The last thing Jason remembers before waking up was being abducted by a person in a mask, who asked him if he was happy with his life before knocking him unconscious. Now he’s woken up in a world where everyone who knows him is strange and unfamiliar, and everyone that he knows either doesn’t exist or doesn’t know him for who he is. His wife isn’t his wife. His life isn’t his life.
But which world is the dream? Which one is real?
I absolutely adored this book. It’s a fast-paced read, and Blake Crouch continually took the story to places I had never anticipated.
This science fiction novel explores the multiverse theory: that for every decision that you have made, and alternate universe exists where you made a different decision. The multiverse theory has fascinated me ever since I first heard about it. My favourite television show for a while was Fringe, which hinges on the multiverse theory. So when I realised that’s what we were dealing with in this book, I was so onboard.
When a science fiction novel is well written, the “science” makes sense. It sounds plausible and realistic. A good science fiction author makes it easy for the reader to make the jumps that are necessary to buy into this world where technology is so far beyond what we have access to now. And Blake Crouch did that in Dark Matter. Dealing with alternate universes is complicated, and it is so easy to get confused and muddled up when you’re trying to follow a story through different universes. But here, the “science” felt like it could really work. It felt as if this were something that wasn’t too far off from possibly happening. And I think that’s what made this story so compelling.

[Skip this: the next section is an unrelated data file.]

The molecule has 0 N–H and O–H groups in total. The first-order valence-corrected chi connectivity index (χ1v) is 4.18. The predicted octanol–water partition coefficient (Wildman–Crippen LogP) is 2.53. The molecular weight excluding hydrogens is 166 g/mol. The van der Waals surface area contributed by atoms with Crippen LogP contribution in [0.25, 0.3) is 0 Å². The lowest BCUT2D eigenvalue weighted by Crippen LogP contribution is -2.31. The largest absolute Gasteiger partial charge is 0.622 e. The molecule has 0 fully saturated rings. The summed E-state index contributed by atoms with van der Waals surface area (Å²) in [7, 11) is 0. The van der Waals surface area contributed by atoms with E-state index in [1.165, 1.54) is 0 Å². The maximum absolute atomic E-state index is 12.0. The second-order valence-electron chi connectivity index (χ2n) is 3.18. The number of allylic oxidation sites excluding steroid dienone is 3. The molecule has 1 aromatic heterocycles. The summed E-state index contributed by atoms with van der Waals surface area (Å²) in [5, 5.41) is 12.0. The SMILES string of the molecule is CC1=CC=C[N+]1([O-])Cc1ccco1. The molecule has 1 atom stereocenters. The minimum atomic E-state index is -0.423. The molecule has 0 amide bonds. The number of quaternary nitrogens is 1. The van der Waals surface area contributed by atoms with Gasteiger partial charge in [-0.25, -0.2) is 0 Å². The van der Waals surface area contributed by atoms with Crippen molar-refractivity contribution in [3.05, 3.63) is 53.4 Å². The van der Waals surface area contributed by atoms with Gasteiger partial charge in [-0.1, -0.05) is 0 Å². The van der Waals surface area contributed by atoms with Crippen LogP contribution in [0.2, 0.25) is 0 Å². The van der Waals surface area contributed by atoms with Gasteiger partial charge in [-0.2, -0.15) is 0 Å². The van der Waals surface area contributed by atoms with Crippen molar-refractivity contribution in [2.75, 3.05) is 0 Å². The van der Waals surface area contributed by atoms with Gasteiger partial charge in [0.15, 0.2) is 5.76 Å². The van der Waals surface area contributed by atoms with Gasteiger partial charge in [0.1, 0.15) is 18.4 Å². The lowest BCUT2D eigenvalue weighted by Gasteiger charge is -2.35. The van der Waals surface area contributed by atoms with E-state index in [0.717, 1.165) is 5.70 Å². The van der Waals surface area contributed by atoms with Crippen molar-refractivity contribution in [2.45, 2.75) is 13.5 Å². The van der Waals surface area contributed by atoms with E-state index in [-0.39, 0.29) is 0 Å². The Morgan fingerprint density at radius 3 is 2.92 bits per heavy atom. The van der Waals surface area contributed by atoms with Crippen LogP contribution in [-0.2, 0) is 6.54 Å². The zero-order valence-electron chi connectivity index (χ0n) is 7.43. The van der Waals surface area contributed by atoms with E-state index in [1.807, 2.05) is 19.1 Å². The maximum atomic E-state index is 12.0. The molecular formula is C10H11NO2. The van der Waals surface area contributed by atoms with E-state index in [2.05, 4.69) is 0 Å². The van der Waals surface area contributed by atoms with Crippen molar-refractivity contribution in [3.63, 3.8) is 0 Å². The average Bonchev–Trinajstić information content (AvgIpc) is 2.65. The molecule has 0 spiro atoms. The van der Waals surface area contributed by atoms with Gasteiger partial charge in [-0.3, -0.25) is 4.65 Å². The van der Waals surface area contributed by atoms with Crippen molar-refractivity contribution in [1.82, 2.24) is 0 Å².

And in the midst of all of this science-y, different universes, technological jumble, we get these wonderfully human, realistic relationships. We get a real, good, hard look at the humanity of these characters. We question what it is to be human. Who am I, really? If I had made just one or two different decisions in my life, how different would I have turned out? Would I be proud of who I became? Would I even recognize myself? What would that person think of me and who I’ve become? And through these questions, where it would have been so easy to have simply given the answer that obviously life is meaningless and we are who we are from a series of random chance, we get this bright light that kind of shines through the whole book. That life is full of meaning, and the choices that we make build that meaning.
I highly recommend this book. Even if you’re not into science fiction, even if it’s not the type of book that you would normally pick up, give it a try. It’s full of humour, and action, and heart-wrenching drama. I cannot wait for this story to be turned into a film, so that I can spend even more time in this(these) world(s).